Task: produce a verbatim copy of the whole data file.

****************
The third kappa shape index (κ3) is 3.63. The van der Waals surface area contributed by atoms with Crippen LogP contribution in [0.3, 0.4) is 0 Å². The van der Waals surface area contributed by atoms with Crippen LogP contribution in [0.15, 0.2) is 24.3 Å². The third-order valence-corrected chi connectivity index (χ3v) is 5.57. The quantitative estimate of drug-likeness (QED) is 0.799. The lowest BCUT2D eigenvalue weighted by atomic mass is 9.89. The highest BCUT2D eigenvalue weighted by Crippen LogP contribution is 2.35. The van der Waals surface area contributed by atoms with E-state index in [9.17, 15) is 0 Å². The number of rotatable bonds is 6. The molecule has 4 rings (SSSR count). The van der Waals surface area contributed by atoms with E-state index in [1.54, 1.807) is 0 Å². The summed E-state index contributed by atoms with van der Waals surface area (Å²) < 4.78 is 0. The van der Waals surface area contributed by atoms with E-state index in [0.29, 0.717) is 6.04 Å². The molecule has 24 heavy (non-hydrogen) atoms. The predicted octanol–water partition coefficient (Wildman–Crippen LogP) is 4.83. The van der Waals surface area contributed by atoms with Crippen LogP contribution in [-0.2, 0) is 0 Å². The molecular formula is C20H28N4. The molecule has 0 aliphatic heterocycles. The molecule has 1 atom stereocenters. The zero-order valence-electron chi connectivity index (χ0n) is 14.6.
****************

The third kappa shape index (κ3) is 3.63. The van der Waals surface area contributed by atoms with Crippen LogP contribution in [0.3, 0.4) is 0 Å². The van der Waals surface area contributed by atoms with Crippen LogP contribution in [0.15, 0.2) is 24.3 Å². The third-order valence-corrected chi connectivity index (χ3v) is 5.57. The quantitative estimate of drug-likeness (QED) is 0.799. The lowest BCUT2D eigenvalue weighted by atomic mass is 9.89. The highest BCUT2D eigenvalue weighted by Crippen LogP contribution is 2.35. The van der Waals surface area contributed by atoms with E-state index in [9.17, 15) is 0 Å². The number of rotatable bonds is 6. The molecule has 4 rings (SSSR count). The van der Waals surface area contributed by atoms with E-state index in [1.54, 1.807) is 0 Å². The summed E-state index contributed by atoms with van der Waals surface area (Å²) < 4.78 is 0. The van der Waals surface area contributed by atoms with E-state index in [0.29, 0.717) is 6.04 Å². The molecule has 24 heavy (non-hydrogen) atoms. The predicted octanol–water partition coefficient (Wildman–Crippen LogP) is 4.83. The van der Waals surface area contributed by atoms with Crippen LogP contribution in [-0.2, 0) is 0 Å². The molecular formula is C20H28N4. The molecule has 0 aliphatic heterocycles. The molecule has 1 atom stereocenters. The zero-order valence-electron chi connectivity index (χ0n) is 14.6.